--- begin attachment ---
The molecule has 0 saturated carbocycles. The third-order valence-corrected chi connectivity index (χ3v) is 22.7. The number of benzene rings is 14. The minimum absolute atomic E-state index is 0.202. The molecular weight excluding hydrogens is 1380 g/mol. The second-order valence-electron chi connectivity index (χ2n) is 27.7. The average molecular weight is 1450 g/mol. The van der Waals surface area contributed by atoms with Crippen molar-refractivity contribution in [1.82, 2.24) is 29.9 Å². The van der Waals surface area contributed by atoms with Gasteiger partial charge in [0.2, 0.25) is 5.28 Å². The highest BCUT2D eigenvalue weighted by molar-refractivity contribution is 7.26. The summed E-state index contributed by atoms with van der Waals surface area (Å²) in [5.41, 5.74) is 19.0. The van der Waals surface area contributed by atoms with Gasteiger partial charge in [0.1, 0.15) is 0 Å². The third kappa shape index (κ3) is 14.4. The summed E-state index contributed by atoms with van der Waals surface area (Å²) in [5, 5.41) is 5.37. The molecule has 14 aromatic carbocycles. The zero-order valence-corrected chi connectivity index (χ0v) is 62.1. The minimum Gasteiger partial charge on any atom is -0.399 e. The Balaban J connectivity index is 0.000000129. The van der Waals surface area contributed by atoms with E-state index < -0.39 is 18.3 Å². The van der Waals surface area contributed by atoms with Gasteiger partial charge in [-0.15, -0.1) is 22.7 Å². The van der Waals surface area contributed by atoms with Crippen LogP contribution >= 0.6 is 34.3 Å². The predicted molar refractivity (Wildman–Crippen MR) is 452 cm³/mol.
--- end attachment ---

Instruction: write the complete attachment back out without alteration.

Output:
The molecule has 0 saturated carbocycles. The third-order valence-corrected chi connectivity index (χ3v) is 22.7. The number of benzene rings is 14. The minimum absolute atomic E-state index is 0.202. The molecular weight excluding hydrogens is 1380 g/mol. The second-order valence-electron chi connectivity index (χ2n) is 27.7. The average molecular weight is 1450 g/mol. The van der Waals surface area contributed by atoms with Crippen molar-refractivity contribution in [1.82, 2.24) is 29.9 Å². The van der Waals surface area contributed by atoms with Gasteiger partial charge in [0.2, 0.25) is 5.28 Å². The highest BCUT2D eigenvalue weighted by molar-refractivity contribution is 7.26. The summed E-state index contributed by atoms with van der Waals surface area (Å²) in [5.41, 5.74) is 19.0. The van der Waals surface area contributed by atoms with Gasteiger partial charge in [0.1, 0.15) is 0 Å². The third kappa shape index (κ3) is 14.4. The summed E-state index contributed by atoms with van der Waals surface area (Å²) in [5, 5.41) is 5.37. The molecule has 14 aromatic carbocycles. The zero-order valence-corrected chi connectivity index (χ0v) is 62.1. The minimum Gasteiger partial charge on any atom is -0.399 e. The Balaban J connectivity index is 0.000000129. The van der Waals surface area contributed by atoms with E-state index < -0.39 is 18.3 Å². The van der Waals surface area contributed by atoms with Gasteiger partial charge in [-0.15, -0.1) is 22.7 Å². The van der Waals surface area contributed by atoms with Crippen LogP contribution >= 0.6 is 34.3 Å². The predicted molar refractivity (Wildman–Crippen MR) is 452 cm³/mol.